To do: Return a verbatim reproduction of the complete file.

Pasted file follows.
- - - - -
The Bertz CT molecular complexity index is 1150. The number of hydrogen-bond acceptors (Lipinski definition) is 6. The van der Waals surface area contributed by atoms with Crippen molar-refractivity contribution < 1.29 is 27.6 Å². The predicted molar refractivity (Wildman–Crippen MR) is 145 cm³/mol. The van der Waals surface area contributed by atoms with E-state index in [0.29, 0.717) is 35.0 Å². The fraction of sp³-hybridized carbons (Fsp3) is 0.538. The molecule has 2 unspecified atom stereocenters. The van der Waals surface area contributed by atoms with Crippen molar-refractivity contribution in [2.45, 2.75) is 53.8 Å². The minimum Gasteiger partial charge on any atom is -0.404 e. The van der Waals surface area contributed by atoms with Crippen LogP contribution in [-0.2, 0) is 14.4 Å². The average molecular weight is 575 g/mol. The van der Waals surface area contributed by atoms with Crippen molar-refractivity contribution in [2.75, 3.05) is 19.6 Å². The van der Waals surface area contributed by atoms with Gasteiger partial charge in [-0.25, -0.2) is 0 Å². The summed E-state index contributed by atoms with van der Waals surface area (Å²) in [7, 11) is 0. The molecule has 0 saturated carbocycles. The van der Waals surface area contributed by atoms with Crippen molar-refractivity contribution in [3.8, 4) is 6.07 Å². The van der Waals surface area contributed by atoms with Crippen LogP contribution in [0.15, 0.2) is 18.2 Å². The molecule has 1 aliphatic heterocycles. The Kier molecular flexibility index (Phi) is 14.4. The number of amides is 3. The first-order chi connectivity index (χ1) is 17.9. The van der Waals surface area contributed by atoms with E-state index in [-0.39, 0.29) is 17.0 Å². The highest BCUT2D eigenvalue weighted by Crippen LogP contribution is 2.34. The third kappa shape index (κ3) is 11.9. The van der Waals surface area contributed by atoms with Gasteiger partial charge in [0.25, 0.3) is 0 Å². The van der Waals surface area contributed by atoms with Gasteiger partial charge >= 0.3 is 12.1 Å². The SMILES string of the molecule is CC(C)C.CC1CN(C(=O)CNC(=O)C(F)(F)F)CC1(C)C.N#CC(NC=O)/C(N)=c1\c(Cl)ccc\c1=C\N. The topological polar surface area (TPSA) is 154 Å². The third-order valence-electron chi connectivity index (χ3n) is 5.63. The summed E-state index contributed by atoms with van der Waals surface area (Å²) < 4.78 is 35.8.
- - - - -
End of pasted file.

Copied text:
The Bertz CT molecular complexity index is 1150. The number of hydrogen-bond acceptors (Lipinski definition) is 6. The van der Waals surface area contributed by atoms with Crippen molar-refractivity contribution < 1.29 is 27.6 Å². The predicted molar refractivity (Wildman–Crippen MR) is 145 cm³/mol. The van der Waals surface area contributed by atoms with E-state index in [0.29, 0.717) is 35.0 Å². The fraction of sp³-hybridized carbons (Fsp3) is 0.538. The molecule has 2 unspecified atom stereocenters. The van der Waals surface area contributed by atoms with Crippen molar-refractivity contribution in [2.45, 2.75) is 53.8 Å². The minimum Gasteiger partial charge on any atom is -0.404 e. The van der Waals surface area contributed by atoms with Crippen LogP contribution in [-0.2, 0) is 14.4 Å². The average molecular weight is 575 g/mol. The van der Waals surface area contributed by atoms with Crippen molar-refractivity contribution in [2.75, 3.05) is 19.6 Å². The van der Waals surface area contributed by atoms with Gasteiger partial charge in [-0.25, -0.2) is 0 Å². The summed E-state index contributed by atoms with van der Waals surface area (Å²) in [7, 11) is 0. The molecule has 0 saturated carbocycles. The van der Waals surface area contributed by atoms with Crippen molar-refractivity contribution in [3.8, 4) is 6.07 Å². The van der Waals surface area contributed by atoms with Crippen LogP contribution in [0.15, 0.2) is 18.2 Å². The molecule has 1 aliphatic heterocycles. The Kier molecular flexibility index (Phi) is 14.4. The number of amides is 3. The first-order chi connectivity index (χ1) is 17.9. The van der Waals surface area contributed by atoms with E-state index in [-0.39, 0.29) is 17.0 Å². The highest BCUT2D eigenvalue weighted by Crippen LogP contribution is 2.34. The third kappa shape index (κ3) is 11.9. The van der Waals surface area contributed by atoms with Gasteiger partial charge in [0.25, 0.3) is 0 Å². The van der Waals surface area contributed by atoms with Gasteiger partial charge >= 0.3 is 12.1 Å². The SMILES string of the molecule is CC(C)C.CC1CN(C(=O)CNC(=O)C(F)(F)F)CC1(C)C.N#CC(NC=O)/C(N)=c1\c(Cl)ccc\c1=C\N. The topological polar surface area (TPSA) is 154 Å². The third-order valence-electron chi connectivity index (χ3n) is 5.63. The summed E-state index contributed by atoms with van der Waals surface area (Å²) < 4.78 is 35.8.